According to NASA, Jupiter is at its “biggest and brightest this month, rising at dusk and remaining visible all night,” thanks to a phenomenon known as “opposition.”
Opposition occurs every year when Jupiter, the Earth and the sun are aligned in a straight line. It’s the optimal time to see Jupiter because that is when the planet is closest to Earth.
Using a telescope or binoculars, Jupiter, along with its four largest moons - Io, Europa, Ganymede and Callisto - will be visible on June 10.
However, that’s not the only time that you can get a glimpse of the big gas giant known for its stripes and swirls.
"Although opposition takes place on a specific date, the entire month or so around opposition is an equally good time to observe the planet," NASA notes.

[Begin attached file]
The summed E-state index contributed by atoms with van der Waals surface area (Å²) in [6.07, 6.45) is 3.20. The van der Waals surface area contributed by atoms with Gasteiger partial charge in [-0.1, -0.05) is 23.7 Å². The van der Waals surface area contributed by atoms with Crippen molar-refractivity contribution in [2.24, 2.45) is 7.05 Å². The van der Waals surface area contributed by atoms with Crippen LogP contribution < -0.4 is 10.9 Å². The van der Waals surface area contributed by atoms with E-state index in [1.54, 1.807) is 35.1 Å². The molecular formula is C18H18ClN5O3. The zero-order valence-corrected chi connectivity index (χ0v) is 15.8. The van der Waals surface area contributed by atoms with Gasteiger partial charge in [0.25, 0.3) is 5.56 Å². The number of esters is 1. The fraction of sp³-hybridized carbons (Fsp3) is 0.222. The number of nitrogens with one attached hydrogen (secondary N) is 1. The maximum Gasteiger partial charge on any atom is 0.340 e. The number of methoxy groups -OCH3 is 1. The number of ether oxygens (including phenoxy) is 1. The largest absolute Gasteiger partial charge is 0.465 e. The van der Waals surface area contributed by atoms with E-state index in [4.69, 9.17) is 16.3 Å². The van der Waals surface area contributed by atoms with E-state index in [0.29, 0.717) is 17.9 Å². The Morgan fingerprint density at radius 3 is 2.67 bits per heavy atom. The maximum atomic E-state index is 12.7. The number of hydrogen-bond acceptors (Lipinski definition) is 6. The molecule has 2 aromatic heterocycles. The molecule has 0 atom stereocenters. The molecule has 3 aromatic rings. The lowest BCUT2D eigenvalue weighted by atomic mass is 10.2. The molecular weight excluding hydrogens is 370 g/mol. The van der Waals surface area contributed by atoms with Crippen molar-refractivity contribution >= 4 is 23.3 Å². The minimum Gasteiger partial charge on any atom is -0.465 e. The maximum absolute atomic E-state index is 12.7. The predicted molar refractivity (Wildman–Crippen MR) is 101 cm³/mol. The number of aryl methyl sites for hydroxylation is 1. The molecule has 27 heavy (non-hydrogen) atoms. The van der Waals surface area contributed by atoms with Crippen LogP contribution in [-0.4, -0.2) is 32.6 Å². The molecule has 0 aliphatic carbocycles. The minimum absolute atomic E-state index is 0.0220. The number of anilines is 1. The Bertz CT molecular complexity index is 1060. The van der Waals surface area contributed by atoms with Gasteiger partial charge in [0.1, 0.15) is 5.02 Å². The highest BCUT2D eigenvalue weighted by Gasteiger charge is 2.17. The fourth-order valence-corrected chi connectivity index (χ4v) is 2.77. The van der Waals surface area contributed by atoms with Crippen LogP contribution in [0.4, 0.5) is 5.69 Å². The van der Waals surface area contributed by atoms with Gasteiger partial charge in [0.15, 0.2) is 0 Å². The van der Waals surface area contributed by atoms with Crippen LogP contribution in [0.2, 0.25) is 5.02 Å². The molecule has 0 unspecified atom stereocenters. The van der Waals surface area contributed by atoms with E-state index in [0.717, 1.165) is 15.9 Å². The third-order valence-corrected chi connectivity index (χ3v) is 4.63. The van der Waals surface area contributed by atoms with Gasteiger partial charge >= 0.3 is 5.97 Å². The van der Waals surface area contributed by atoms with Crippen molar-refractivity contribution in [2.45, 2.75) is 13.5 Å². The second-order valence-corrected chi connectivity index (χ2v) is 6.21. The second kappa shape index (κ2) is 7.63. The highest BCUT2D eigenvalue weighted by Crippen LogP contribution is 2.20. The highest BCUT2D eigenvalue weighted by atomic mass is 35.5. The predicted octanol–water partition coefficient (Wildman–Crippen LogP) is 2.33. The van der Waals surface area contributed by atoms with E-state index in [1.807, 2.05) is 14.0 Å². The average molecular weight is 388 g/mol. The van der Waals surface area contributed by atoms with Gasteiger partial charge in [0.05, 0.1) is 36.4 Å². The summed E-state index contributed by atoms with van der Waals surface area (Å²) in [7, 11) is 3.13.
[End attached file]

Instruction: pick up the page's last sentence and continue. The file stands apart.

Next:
Bob King at Sky & Telescope has some good advice for sky-watchers interested in taking a good look of Jupiter:
"In steadily-held 10× binoculars you can pretend you're Galileo and rediscover its four brightest moons … They look like tiny stars 'sticking' to either side of the planet,” King writes, also suggesting you use the roof of your car or corner of a building to keep your glasses steady for viewing.